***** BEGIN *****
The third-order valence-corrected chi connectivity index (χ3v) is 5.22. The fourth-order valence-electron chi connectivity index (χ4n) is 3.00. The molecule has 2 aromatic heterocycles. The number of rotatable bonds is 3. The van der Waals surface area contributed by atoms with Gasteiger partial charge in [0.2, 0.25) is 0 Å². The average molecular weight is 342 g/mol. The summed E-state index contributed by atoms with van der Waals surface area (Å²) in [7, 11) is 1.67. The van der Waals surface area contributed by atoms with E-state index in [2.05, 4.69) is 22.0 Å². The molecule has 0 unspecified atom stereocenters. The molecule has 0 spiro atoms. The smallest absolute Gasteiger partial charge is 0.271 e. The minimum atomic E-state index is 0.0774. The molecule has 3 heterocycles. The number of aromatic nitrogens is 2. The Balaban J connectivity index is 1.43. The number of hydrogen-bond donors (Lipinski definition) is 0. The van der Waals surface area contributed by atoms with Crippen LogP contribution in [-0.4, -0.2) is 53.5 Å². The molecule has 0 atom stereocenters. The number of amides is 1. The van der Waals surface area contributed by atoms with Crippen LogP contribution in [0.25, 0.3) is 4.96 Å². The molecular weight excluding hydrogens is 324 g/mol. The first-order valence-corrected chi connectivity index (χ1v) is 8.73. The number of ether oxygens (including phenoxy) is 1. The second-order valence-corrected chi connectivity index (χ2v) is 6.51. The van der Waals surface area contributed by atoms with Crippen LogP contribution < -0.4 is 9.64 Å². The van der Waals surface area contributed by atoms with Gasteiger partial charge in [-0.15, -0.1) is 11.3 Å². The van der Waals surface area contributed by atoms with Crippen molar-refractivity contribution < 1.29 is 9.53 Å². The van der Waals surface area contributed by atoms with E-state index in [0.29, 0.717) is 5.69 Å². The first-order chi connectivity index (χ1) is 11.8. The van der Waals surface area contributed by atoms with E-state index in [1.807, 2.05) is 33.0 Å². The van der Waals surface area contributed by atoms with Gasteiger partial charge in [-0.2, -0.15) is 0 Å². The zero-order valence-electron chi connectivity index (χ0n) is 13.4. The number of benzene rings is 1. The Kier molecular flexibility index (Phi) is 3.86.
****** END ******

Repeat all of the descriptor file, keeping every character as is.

The third-order valence-corrected chi connectivity index (χ3v) is 5.22. The fourth-order valence-electron chi connectivity index (χ4n) is 3.00. The molecule has 2 aromatic heterocycles. The number of rotatable bonds is 3. The van der Waals surface area contributed by atoms with Gasteiger partial charge in [0.2, 0.25) is 0 Å². The average molecular weight is 342 g/mol. The summed E-state index contributed by atoms with van der Waals surface area (Å²) in [7, 11) is 1.67. The van der Waals surface area contributed by atoms with E-state index in [2.05, 4.69) is 22.0 Å². The molecule has 0 unspecified atom stereocenters. The molecule has 0 spiro atoms. The smallest absolute Gasteiger partial charge is 0.271 e. The minimum atomic E-state index is 0.0774. The molecule has 3 heterocycles. The number of aromatic nitrogens is 2. The Balaban J connectivity index is 1.43. The number of hydrogen-bond donors (Lipinski definition) is 0. The van der Waals surface area contributed by atoms with Crippen LogP contribution in [-0.4, -0.2) is 53.5 Å². The molecule has 0 atom stereocenters. The number of amides is 1. The van der Waals surface area contributed by atoms with Crippen LogP contribution in [0.25, 0.3) is 4.96 Å². The molecular weight excluding hydrogens is 324 g/mol. The first-order valence-corrected chi connectivity index (χ1v) is 8.73. The number of ether oxygens (including phenoxy) is 1. The second-order valence-corrected chi connectivity index (χ2v) is 6.51. The van der Waals surface area contributed by atoms with Crippen LogP contribution < -0.4 is 9.64 Å². The van der Waals surface area contributed by atoms with Gasteiger partial charge in [-0.15, -0.1) is 11.3 Å². The van der Waals surface area contributed by atoms with Crippen molar-refractivity contribution < 1.29 is 9.53 Å². The van der Waals surface area contributed by atoms with E-state index in [0.29, 0.717) is 5.69 Å². The first-order chi connectivity index (χ1) is 11.8. The van der Waals surface area contributed by atoms with E-state index in [1.807, 2.05) is 33.0 Å². The van der Waals surface area contributed by atoms with Gasteiger partial charge in [-0.2, -0.15) is 0 Å². The zero-order valence-electron chi connectivity index (χ0n) is 13.4. The number of benzene rings is 1. The Kier molecular flexibility index (Phi) is 3.86.